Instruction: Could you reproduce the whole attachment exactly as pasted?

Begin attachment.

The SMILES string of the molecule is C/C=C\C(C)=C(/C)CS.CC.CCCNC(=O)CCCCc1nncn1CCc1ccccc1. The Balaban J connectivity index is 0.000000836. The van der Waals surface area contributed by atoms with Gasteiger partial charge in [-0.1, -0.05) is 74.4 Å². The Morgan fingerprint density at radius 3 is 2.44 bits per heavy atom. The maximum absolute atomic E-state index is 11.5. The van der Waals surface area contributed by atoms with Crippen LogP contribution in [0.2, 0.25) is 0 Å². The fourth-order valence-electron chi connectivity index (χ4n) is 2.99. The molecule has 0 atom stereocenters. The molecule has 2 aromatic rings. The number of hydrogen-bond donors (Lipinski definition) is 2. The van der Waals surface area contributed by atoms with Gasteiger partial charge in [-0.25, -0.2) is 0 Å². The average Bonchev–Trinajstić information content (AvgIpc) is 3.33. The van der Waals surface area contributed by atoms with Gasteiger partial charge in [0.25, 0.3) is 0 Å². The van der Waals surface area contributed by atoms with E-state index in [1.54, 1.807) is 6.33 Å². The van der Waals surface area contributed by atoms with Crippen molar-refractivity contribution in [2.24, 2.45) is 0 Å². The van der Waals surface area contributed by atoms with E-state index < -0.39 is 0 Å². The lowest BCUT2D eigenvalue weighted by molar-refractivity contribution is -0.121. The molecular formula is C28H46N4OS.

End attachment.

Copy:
The SMILES string of the molecule is C/C=C\C(C)=C(/C)CS.CC.CCCNC(=O)CCCCc1nncn1CCc1ccccc1. The Balaban J connectivity index is 0.000000836. The van der Waals surface area contributed by atoms with Gasteiger partial charge in [-0.1, -0.05) is 74.4 Å². The Morgan fingerprint density at radius 3 is 2.44 bits per heavy atom. The maximum absolute atomic E-state index is 11.5. The van der Waals surface area contributed by atoms with Crippen LogP contribution in [0.2, 0.25) is 0 Å². The fourth-order valence-electron chi connectivity index (χ4n) is 2.99. The molecule has 0 atom stereocenters. The molecule has 2 aromatic rings. The number of hydrogen-bond donors (Lipinski definition) is 2. The van der Waals surface area contributed by atoms with Gasteiger partial charge in [-0.25, -0.2) is 0 Å². The average Bonchev–Trinajstić information content (AvgIpc) is 3.33. The van der Waals surface area contributed by atoms with Gasteiger partial charge in [0.25, 0.3) is 0 Å². The van der Waals surface area contributed by atoms with E-state index in [1.54, 1.807) is 6.33 Å². The van der Waals surface area contributed by atoms with Crippen molar-refractivity contribution in [2.24, 2.45) is 0 Å². The van der Waals surface area contributed by atoms with E-state index < -0.39 is 0 Å². The lowest BCUT2D eigenvalue weighted by molar-refractivity contribution is -0.121. The molecular formula is C28H46N4OS.